But if you really feel the need to supplement, go with protein and/or caffeine. A quality protein powder can serve as the protein part of a meal, a snack or a pre- or post-workout shake. And if you’re a coffee drinker, you’ll love to hear that research has shown that caffeine can increase endurance, blunt pain and burn more fat.
According to Jose Antonio, Ph.D., CEO of the International Society of Sports Nutrition, “No one ‘needs’ to consume dietary supplements for sports. But don’t confuse ‘need’ with the better question of whether a supplement will help you achieve a particular goal. For example, if you aren’t a fish eater, how else will you get the right amount of the omega-3 fatty acids? If you’re vegan, how will you get enough creatine, a substance that helps both the brain and your skeletal muscles? Supplements, of course. Supplements should be used judiciously as an adjunct to great training and a balanced diet.”
4. You DON’T have to be a gym rat or do extreme workouts.
It’s commonly thought that in order to get into better shape, people must either work out 24/7 or do extreme routines like the ones we see athletes and bodybuilders doing in magazines and on television. This is simply not true.
If you’re trying to become a bodybuilder or a high-level athlete, you have to exercise like one. However, if you’re someone who’s interested in simply getting into shape, you certainly don’t need to become a “health nut” who lives in the gym.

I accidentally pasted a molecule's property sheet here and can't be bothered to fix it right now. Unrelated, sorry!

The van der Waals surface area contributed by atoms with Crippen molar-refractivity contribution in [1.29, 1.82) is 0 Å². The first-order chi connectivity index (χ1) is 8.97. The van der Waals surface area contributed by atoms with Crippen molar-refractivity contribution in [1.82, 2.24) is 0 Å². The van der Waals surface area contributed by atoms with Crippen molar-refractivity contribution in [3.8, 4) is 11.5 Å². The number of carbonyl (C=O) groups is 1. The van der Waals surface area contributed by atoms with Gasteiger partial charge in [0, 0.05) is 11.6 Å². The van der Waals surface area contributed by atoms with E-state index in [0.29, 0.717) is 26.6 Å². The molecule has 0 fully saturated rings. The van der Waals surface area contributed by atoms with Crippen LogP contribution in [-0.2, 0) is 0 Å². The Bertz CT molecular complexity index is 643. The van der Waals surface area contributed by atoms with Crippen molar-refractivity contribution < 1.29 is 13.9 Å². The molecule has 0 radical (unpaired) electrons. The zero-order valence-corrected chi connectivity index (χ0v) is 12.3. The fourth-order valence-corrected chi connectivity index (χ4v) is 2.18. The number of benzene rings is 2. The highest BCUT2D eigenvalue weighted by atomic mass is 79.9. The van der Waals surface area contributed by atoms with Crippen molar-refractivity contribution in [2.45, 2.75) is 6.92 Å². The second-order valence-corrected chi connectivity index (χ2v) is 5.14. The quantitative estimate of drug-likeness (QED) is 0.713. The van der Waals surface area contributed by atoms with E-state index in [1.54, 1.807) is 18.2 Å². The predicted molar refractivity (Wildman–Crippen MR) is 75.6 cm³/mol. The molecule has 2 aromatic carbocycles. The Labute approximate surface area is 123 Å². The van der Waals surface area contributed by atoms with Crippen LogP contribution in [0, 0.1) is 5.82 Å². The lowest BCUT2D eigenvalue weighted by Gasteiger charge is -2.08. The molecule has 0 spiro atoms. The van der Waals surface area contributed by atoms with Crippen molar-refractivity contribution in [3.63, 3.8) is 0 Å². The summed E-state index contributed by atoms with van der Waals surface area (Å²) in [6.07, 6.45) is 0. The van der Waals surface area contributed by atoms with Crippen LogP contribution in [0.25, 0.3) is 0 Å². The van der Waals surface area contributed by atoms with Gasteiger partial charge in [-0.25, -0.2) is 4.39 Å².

A 2014 study published in the Journal of the American College of Cardiology investigated the long-term effects of running as leisure-time physical activity on mortality. The researchers in this study found that running, even five to 10 minutes a day and at slow speeds (less than six miles per hour) is “associated with markedly reduced risks of death from all causes and cardiovascular disease.”
Extending life expectancy isn’t the only thing that should motivate sedentary individuals to begin some light running. Exercise also has specific positive effects on the brain.
Scientists once thought that our brains stopped producing new cells early in life, but more recently it’s been discovered that we continue to manufacture new brain cells throughout our life. And the most potent natural stimulant of brain growth is — you guessed it — physical exercise.
In a 2011 study published in the European Journal of Neuroscience, researchers found that exercise increased levels of brain-derived neurotrophic factor (BDNF) in mice. BDNF not only stimulates the production of new brain cells and neurons, it also promotes their survival. Exercise generates neurons specifically in the hippocampus, an organ associated with memory, and these new neurons have been demonstrated to enhance learning.
Moderate physical activity seems to improve learning and thinking at all ages. In a large five-year study published in the Archives of Neurology, physical activity in later years was associated with lower risks of cognitive impairment, Alzheimer’s disease and dementia in general. Another 2001 study concluded that if exercise began by early middle age, it reduced the risk of developing Alzheimer’s even further.
And studies dating back to 1981 have concluded that not only can regular exercise improve mood in people with mild to moderate depression, but it may also play a supporting role in treating severe depression. As for anxiety, research has shown that physical exercise reduces anxiety in humans by causing remodeling to take place in the brains of people who work out.
But remember, you don’t need a crazy workout routine to reap all the benefits of exercise. Just get moving and keep improving.
What Do YOU Think?
Are you currently trying to get in shape? What kinds of things are you doing? Are you making any of the mistakes listed here? Are there any other things you're not doing to get in shape? What bad advice have you heard? Share your thoughts and questions in the comments below!